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SMART Goals and the Autism Spectrum Population

By Monique Bergman, M.A. CLE Costa Mesa

Maddie at CLE Costa MesaIndividuals who have been diagnosed with Autism Spectrum Disorder (ASD) typically have the executive functioning deficit of goal setting. Therefore, it is imperative as professionals to utilize a goal format that has a more concrete sense so our students can not only understand their goals, but see them in a way that they acknowledge as more achievable. The SMART goal format of constructing goals was created by George Duran in 1981 and since has been adapted as well as expanded by many other individuals with this original SMART goal concept (The SMART Goals Guide, 2014).

Today the most common breakdown of the SMART goal concept is S for specific, M for measurable, A for achievable, R for realistic and T for time-specific. This goal format allows for professionals and students to create concrete, measurable and achievable goals.

Taking a closer look at the concept behind SMART goals

CLE Costa Mesa - SMART Goals

S = Specific
This characteristic of the goal requires a goal with no broadness allowed.
M = Measurable
Requires the goal to be measurable in some type of way, meaning one can see the observable progress of the goal being achieved.
A = Achievable
Requires the goal to be seen as achievable in the eyes of the student; requiring that collaborative approach so the student has a sense of say in the goals they set.
R = Realistic
Meaning the goal needs to be seen as realistic in the eye of the students, which piggy backs off the previous concepts so the student has a sense of empowerment in selecting/setting these goals.
T = Time bound or Time specific
Meaning that the goal needs to have a time frame on it. In this way the goal encompasses all the previous concepts into a certain time frame.

Now that the key components of the SMART goal concepts have been explained, let’s put it into practice.

As professionals working with students on the spectrum, we assist students in carrying out multiple goals during their time with us in the program. We can teach them this concept while we work with them and parents in daily life can also use SMART goals with their children. A common goal that we come across in working with students at College Living Experience is achieving some type of post secondary education. Supporting the student in identifying a post secondary education goal requires meeting the student where they are currently functioning and helping identify where their interests lay career-wise.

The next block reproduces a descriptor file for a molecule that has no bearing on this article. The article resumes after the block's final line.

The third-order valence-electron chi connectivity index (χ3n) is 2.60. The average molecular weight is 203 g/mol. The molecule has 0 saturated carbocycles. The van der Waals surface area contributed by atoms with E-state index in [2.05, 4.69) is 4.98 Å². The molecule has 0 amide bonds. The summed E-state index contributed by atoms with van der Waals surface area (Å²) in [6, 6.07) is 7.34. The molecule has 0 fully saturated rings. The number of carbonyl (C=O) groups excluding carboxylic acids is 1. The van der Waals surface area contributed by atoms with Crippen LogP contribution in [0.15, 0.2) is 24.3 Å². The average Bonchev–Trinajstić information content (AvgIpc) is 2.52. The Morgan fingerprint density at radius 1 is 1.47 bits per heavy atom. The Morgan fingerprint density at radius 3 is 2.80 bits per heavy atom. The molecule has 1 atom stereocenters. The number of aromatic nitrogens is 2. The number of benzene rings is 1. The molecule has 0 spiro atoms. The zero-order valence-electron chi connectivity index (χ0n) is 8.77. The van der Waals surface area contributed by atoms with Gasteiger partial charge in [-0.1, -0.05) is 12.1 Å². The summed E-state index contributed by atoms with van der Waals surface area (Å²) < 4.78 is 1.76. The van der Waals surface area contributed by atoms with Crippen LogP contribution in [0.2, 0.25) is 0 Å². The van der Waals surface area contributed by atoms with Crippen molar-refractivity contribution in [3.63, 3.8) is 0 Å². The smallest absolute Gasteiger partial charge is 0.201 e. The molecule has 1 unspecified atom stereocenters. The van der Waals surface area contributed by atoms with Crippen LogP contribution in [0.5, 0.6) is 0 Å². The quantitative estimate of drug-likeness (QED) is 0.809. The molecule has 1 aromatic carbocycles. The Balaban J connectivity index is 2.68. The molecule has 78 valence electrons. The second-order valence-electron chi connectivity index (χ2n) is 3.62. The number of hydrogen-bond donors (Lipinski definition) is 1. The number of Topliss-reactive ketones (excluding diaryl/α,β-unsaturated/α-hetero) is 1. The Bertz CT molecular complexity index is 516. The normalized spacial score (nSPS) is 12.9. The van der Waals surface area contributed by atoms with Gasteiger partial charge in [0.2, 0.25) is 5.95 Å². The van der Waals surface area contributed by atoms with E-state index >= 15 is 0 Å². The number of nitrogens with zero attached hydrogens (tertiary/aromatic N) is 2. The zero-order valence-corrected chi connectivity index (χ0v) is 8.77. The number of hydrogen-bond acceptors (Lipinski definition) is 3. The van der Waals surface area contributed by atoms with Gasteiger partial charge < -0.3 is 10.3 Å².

Here is an example:

Identifying the student’s career interest, for example working within a preschool, satisfies the first component of SMART goals—specific. A realistic course load for students starting off college within our population is typically 2 classes per semester, which satisfies our measurable component. Since the student identified their career interest and we typically recommend a certificate to start off with, this would satisfy as the achievable and realistic component of the goal. Lastly, the time bound aspect of the goal is seen as a semester in this specific case because the student has set the goal to take two classes per semester towards an early childhood certificate at the local community college.

Overall, SMART goals are very useful in everyday life, no matter how small or how big the goals may be for all individuals, especially the population that we have the passion to work with.

REFERENCE: The SMART Goals Guide. (2014). What is a Smart Goal?
Retrieved from

Newsletter Articles – January 2016

social skills at CLE

The New Year traditionally is a time for new resolutions. But for many students, committing to a year-long goal, whether verbally or putting pen to paper, can be stress inducing. The pressure of making a resolution can even undermine their ultimate success. Yet, setting goals is important. So at Rockville CLE, we have framed this concept in a fun and adventurous way in order to avoid many of the normal pit-falls and obstacles that arise when our students are asked to formulate goals.

Independence goals at CLE

Ten New Year’s Resolutions for students with learning differences, and those who care for them.

Steven Ogle - CLE Austin

As long as I can remember every January 1st people have begun the New Year with a promise of a better year. It’s a way to re-write the wrongs we didn’t from the previous year. The tradition stems all the way back to the Babylonian era. The Babylonians made promises at the start of each year that they would return borrowed objects and pay their debts. Doing the right thing and giving back does seem like a worthwhile idea. Sadly, in our modern times it has became more about ‘self’ with improving physical well-being topping the list of most popular goals for New Year’s resolutions.

Setting goals with Jean Handler - CLE Fort Lauderdale

Jean Handler has been a part of the CLE Davie community since 2011. She has been a member of the Student Leadership Council since its inception in 2013 and Jean is entering the New Year with a keen eye on her future. “I’m ready to begin my career,” Jean said recently during a career development session. “I want to have a good job and use the skills I have learned from school.” Jean has created four goals that hold significant meaning to her, both personally and professionally.

The post SMART Goals and the Autism Spectrum Population appeared first on College Living Experience | CLE | Choose Your Future.

This has been a special needs program update from College Living Experience | CLE | Choose Your Future. You may also click here to read the original article on the main program website.